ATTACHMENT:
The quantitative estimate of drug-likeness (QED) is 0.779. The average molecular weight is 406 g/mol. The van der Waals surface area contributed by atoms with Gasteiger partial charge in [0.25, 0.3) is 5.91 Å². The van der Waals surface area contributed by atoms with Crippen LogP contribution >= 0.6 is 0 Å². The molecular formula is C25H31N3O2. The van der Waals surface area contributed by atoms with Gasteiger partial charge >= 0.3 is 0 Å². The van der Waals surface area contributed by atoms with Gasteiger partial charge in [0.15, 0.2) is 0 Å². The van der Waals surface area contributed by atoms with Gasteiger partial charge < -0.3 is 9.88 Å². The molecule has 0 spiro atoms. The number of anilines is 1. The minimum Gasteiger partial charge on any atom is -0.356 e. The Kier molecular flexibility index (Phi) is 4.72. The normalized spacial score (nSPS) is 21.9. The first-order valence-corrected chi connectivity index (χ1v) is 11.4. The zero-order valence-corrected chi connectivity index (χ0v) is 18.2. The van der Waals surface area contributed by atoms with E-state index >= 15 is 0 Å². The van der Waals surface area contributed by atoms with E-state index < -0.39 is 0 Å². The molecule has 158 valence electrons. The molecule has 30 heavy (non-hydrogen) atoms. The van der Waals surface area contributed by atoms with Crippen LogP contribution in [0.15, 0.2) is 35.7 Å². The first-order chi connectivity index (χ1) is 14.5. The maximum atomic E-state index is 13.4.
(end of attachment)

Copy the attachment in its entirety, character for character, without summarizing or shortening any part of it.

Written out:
The quantitative estimate of drug-likeness (QED) is 0.779. The average molecular weight is 406 g/mol. The van der Waals surface area contributed by atoms with Gasteiger partial charge in [0.25, 0.3) is 5.91 Å². The van der Waals surface area contributed by atoms with Crippen LogP contribution >= 0.6 is 0 Å². The molecular formula is C25H31N3O2. The van der Waals surface area contributed by atoms with Gasteiger partial charge >= 0.3 is 0 Å². The van der Waals surface area contributed by atoms with Gasteiger partial charge in [0.15, 0.2) is 0 Å². The van der Waals surface area contributed by atoms with Gasteiger partial charge < -0.3 is 9.88 Å². The molecule has 0 spiro atoms. The number of anilines is 1. The minimum Gasteiger partial charge on any atom is -0.356 e. The Kier molecular flexibility index (Phi) is 4.72. The normalized spacial score (nSPS) is 21.9. The first-order valence-corrected chi connectivity index (χ1v) is 11.4. The zero-order valence-corrected chi connectivity index (χ0v) is 18.2. The van der Waals surface area contributed by atoms with E-state index >= 15 is 0 Å². The van der Waals surface area contributed by atoms with E-state index < -0.39 is 0 Å². The molecule has 158 valence electrons. The molecule has 30 heavy (non-hydrogen) atoms. The van der Waals surface area contributed by atoms with Crippen LogP contribution in [0.15, 0.2) is 35.7 Å². The first-order chi connectivity index (χ1) is 14.5. The maximum atomic E-state index is 13.4.